window on Alcatraz has a view of San Francisco.
These words, from the opening chapter “Toward
a Topography of the Parallel Universe,” illustrate the “parallel
universe” inhabited by the mentally ill. Kaysen describes the ease
with which a person can slip into this other reality, tempted by
glimpses through the thin “membrane” that separates the sane from
the insane. Once inside, a new set of rules replaces the conventions
of life on the outside. The cruel irony of life in the “parallel
universe” is embodied by a person’s perfect awareness of the reality
left behind. The afflicted mind is still very much aware of the
world it has abandoned. Kaysen compares this alternate reality to
a prison, but notes that even the worst prisons occasionally allow
glimpses of something beautiful. Thus, being mentally ill can be
worse than being in prison.
was the price of privacy.
Kaysen describes the patients’ loss of freedom
in the chapter “Applied Topography.” Locked in the dehumanizing
world of the hospital ward, the girls are stripped of privacy. The
only private space on the ward is the seclusion room. The nurses
banish the violent or rowdy to seclusion, but Kaysen discovers that
the experience can be something other than punishment. The seclusion
room is the only place where a patient can find reprieve from the
relentless watch of nurses and the oppressive feeling of the wards.
The seclusion offers a brief reprieve from the ward in exchange
for the ability to move around freely.
said Lisa, “it passes the time.”
Lisa throws a tantrum in the “Security Room” chapter,
demanding that the nurses open her locked window. Lisa yells and
curses at the staff, promising to call her lawyer if her needs aren’t
met. This is a typical tactic for Lisa, who knows that the nurses
value calm and order; they will accommodate her if only to shut
her up. Once the window is open, Valerie realizes that Lisa never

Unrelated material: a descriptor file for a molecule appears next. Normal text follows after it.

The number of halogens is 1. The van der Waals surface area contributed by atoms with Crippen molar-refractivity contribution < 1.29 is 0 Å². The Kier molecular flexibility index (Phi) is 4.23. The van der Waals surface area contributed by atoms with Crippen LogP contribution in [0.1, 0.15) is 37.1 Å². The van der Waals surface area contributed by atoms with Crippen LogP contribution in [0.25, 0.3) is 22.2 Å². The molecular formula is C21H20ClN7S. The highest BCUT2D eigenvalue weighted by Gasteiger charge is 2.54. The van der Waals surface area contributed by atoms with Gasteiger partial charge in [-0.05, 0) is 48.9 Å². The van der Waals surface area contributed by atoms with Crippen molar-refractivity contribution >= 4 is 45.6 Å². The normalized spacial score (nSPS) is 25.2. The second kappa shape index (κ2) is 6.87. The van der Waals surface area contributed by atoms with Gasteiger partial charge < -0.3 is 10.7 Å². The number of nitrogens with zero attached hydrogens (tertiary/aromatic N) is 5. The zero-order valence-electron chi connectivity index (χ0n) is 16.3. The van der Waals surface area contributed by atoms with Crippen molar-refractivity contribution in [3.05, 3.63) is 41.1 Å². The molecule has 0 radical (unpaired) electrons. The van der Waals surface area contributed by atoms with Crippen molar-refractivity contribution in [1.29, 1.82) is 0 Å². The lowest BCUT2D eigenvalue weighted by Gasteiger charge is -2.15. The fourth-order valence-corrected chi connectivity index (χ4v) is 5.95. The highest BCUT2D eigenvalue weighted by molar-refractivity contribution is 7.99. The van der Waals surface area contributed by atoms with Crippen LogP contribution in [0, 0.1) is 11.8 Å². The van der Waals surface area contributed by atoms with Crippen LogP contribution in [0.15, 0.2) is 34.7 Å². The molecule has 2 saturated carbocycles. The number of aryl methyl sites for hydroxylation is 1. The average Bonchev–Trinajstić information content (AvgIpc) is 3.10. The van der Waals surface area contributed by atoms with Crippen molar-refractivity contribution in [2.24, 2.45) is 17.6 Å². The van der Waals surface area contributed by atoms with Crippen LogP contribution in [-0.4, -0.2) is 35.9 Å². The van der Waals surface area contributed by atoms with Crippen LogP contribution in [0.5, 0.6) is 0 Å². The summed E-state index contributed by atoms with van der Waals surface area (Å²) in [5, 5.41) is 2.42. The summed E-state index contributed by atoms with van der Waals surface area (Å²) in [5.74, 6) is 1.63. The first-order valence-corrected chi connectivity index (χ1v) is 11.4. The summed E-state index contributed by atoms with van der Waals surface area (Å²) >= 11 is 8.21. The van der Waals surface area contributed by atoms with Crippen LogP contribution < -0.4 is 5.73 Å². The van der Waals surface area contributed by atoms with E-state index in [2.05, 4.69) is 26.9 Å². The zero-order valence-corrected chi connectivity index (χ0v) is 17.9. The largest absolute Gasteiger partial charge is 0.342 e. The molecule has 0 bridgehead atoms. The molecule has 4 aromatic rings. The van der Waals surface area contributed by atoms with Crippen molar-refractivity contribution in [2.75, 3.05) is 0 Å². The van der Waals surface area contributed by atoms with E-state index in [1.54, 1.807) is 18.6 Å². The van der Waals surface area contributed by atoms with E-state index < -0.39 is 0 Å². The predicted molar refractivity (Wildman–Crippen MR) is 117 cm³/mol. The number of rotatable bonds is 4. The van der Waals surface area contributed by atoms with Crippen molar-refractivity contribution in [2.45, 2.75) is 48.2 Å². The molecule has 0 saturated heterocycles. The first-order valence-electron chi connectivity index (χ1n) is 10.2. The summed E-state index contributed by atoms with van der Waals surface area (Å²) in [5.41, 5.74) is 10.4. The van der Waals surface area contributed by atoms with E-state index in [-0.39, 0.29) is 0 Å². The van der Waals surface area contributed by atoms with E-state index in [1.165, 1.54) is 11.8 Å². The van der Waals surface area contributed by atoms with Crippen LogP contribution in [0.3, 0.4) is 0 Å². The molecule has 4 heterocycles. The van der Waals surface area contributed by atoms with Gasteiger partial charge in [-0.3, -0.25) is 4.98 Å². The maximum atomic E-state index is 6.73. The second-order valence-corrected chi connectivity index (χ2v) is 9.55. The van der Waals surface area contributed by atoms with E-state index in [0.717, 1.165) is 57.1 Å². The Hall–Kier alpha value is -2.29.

cared about the window; she was simply entertaining herself. Trapped
in an airless hospital ward with nothing but familiar faces and
a television, Lisa’s energies require release. She is honest when
confronted. With no prospect of getting out of the hospital anytime
soon, Lisa is just trying to kill some time.
could it?” I asked. “Don’t let it,” said Georgina. “Don’t forget
In the chapter “Calais Is Engraved on My Heart,”
Kaysen recounts the arrival and swift departure of Alice Calais,
a seemingly quiet girl whose catastrophic breakdown prompts her
removal to maximum security. Both Alice and Daisy suffer from obvious
and profound mental illness, unlike most of the other girls on the
ward. The routine of life in the hospital lulls Kaysen and the others
into boredom and monotonous routine, but the sudden appearance of
full-blown mental illness shocks them. When the girls visit Alice,
they find her smeared in her own waste, a different creature from
the retiring girl they’d known only days before. Each of the girls
gains instant perspective on her own problems, and wonders whether
Alice’s fate could be in store for the others. Georgina’s firm command
never to forget what they have seen summarizes the uncertainty and
fear that Kaysen and her fellow patients feel.
fairly accurate portrait of me at eighteen, minus a few quirks like
reckless driving and eating binges. It’s accurate but it isn’t profound.
Speaking in the chapter “My Diagnosis,” Kaysen
confronts the judgment of her doctors some twenty-five years later.
Labeled a borderline personality, Kaysen considers the aptness of
the diagnosis. In responding to each of the elements of the borderline
personality disorder, she concedes that much of her adolescent behavior
fit the definition. Yet in her charge that the designation is “accurate”
but not “profound,” Kaysen explores the nature of mental illness
and how it is diagnosed. Fads rise and fall with the decades as
one diagnosis succeeds another as the popular illness of the day.
Many of the behaviors described could also, if examined outside
the scope of mental illness, be excused as typical or harmless.
Kaysen doesn’t argue that she was healthy; rather, she cautions
her readers that a diagnosis isn’t the sum of a personality.